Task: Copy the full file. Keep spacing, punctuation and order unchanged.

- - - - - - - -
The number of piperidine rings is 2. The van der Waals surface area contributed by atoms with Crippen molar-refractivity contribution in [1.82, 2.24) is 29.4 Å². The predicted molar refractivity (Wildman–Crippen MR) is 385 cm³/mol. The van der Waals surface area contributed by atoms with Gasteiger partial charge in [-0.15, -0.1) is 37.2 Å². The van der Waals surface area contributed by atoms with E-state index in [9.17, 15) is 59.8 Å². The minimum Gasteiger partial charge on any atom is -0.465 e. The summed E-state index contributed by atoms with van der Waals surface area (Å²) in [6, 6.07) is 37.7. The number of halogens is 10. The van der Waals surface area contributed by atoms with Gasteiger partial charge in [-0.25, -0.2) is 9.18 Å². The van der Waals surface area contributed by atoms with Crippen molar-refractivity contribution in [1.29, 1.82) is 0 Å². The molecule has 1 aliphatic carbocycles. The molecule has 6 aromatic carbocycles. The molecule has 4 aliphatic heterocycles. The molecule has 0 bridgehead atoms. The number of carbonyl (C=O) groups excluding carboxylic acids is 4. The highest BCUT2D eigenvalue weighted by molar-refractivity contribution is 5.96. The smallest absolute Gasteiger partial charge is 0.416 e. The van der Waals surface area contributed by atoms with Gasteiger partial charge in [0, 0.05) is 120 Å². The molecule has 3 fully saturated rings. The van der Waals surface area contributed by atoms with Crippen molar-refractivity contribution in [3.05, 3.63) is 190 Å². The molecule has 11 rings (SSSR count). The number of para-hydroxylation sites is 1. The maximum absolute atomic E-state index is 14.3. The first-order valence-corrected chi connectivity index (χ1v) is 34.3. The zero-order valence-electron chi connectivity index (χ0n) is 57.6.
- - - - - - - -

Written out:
The number of piperidine rings is 2. The van der Waals surface area contributed by atoms with Crippen molar-refractivity contribution in [1.82, 2.24) is 29.4 Å². The predicted molar refractivity (Wildman–Crippen MR) is 385 cm³/mol. The van der Waals surface area contributed by atoms with Gasteiger partial charge in [-0.15, -0.1) is 37.2 Å². The van der Waals surface area contributed by atoms with E-state index in [9.17, 15) is 59.8 Å². The minimum Gasteiger partial charge on any atom is -0.465 e. The summed E-state index contributed by atoms with van der Waals surface area (Å²) in [6, 6.07) is 37.7. The number of halogens is 10. The van der Waals surface area contributed by atoms with Gasteiger partial charge in [-0.25, -0.2) is 9.18 Å². The van der Waals surface area contributed by atoms with Crippen molar-refractivity contribution in [1.29, 1.82) is 0 Å². The molecule has 1 aliphatic carbocycles. The molecule has 6 aromatic carbocycles. The molecule has 4 aliphatic heterocycles. The molecule has 0 bridgehead atoms. The number of carbonyl (C=O) groups excluding carboxylic acids is 4. The highest BCUT2D eigenvalue weighted by molar-refractivity contribution is 5.96. The smallest absolute Gasteiger partial charge is 0.416 e. The van der Waals surface area contributed by atoms with Gasteiger partial charge in [0, 0.05) is 120 Å². The molecule has 3 fully saturated rings. The van der Waals surface area contributed by atoms with Crippen molar-refractivity contribution in [3.05, 3.63) is 190 Å². The molecule has 11 rings (SSSR count). The number of para-hydroxylation sites is 1. The maximum absolute atomic E-state index is 14.3. The first-order valence-corrected chi connectivity index (χ1v) is 34.3. The zero-order valence-electron chi connectivity index (χ0n) is 57.6.